By Sarah Bradnum on 8 March 2019
Journalista’s bid to stop industry body mansplaining public relations – IWD special
This International Women’s Day, we’re not just writing women’s progress-flavoured content, we’ve taken it a step further and defied the defaults – making it a bit uncomfortable for some.
We challenged our industry body, the PRCA, to examine unchecked gender bias after I discovered (upon signing up to a course) that only one of the 41 PR and communications books it recommends as part of its Advanced PR Diploma training course features a female co-author.
The omission of some the industry’s top writers is in stark contrast to the PRCA’s pledge last year to root out inequality.
Our new list, which we crowdsourced on Twitter via a #PRSheroes campaign, is available here. It names 26 professional PR female authors so far across many of the same categories as the PRCA’s of Public Relations, Consultancy; Behaviours and Performance; The Media; and Media Writing, alongside new categories of Thought Leadership, Ethics and Strategy.
Our female-only list includes Anne Gregory’s classic Planning and Managing Public Relations Campaigns, which has so far been published in four editions, alongside #FuturePRoof by Sarah Hall, which is in its third edition. Both were omitted from the PRCA’s list.
Speaking about the #PRSheroes campaign, CEO and founder of Journalista Holly Sutton said:
“In an industry where women make up nearly two-thirds of the workforce (PRCA Annual Report, 2018), this list of all male authors is mansplaining PR to our industry.
“We believe that organisations taking a lead on driving equality need to be cognisant of unconscious biases within their own businesses and train staff to recognise where these might influence their decisions – helping them spot areas where balance is so important in their everyday work.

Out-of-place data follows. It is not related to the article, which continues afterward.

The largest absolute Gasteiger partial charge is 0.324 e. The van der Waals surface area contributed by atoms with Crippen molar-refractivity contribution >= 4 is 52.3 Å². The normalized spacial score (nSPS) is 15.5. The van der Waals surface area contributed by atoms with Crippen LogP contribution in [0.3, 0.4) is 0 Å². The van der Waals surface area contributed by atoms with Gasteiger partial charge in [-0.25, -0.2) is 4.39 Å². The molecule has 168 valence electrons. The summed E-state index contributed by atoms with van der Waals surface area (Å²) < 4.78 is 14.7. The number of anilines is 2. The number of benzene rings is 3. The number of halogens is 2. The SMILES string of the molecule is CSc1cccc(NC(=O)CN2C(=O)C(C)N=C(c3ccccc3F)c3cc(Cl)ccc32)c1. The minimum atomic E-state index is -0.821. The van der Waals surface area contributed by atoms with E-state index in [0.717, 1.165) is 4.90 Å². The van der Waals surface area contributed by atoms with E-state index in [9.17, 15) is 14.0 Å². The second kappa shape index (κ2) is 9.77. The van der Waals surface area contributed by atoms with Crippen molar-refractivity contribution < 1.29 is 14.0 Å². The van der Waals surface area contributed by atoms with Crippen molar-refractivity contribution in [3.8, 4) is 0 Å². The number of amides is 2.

“By shining a spotlight on the PR ‘Sheroes’ who deserve to be recognised by the PRCA and its members, we’re defying the default position of accepting that the voice of authority is always male.”
The omission of what many people on Twitter called ‘seminal’ and ‘classic’ text books authored by women was met with disbelief.
Communications Training Director Helen Reynolds exclaimed:
“What the….?! The first one I can think of is Anne Gregory’s Planning and Managing Public Relations Campaigns, which is a classic and essential #comms reading”
Meanwhile, Goldsmiths Lecturer Dr. Clea Bourne noted that this was a:
“…great opportunity for Routledge, SAGE Publishing, Palgrave Macmillan, etc. to make great PR books by women more affordable, especially to mark International Women’s Day.”
In a post #MeToo and #TimesUp world, our #PRSheroes list continues the trend of sharing stories and amplifying women’s voices. #PRSheroes also follows in the footsteps of similar campaigns to diversify institutional reading lists, including Project Myopia, LiberatEd, and Why is My Curriculum White? that have helped to make academia more inclusive. Like Project Myopia, we recognise that a more diverse curriculum benefits not only those who have been historically marginalised, but everyone.
However, there’s still a great deal of work to be done. We recognise that the diversity of this new list is unrepresentative of people of colour, members of the LBGTQI+ community, and those who identify as having a disability. For this reason, the list will be made available and open for anyone to add to, in the hopes of building a truly diverse collection of reading materials as it grows.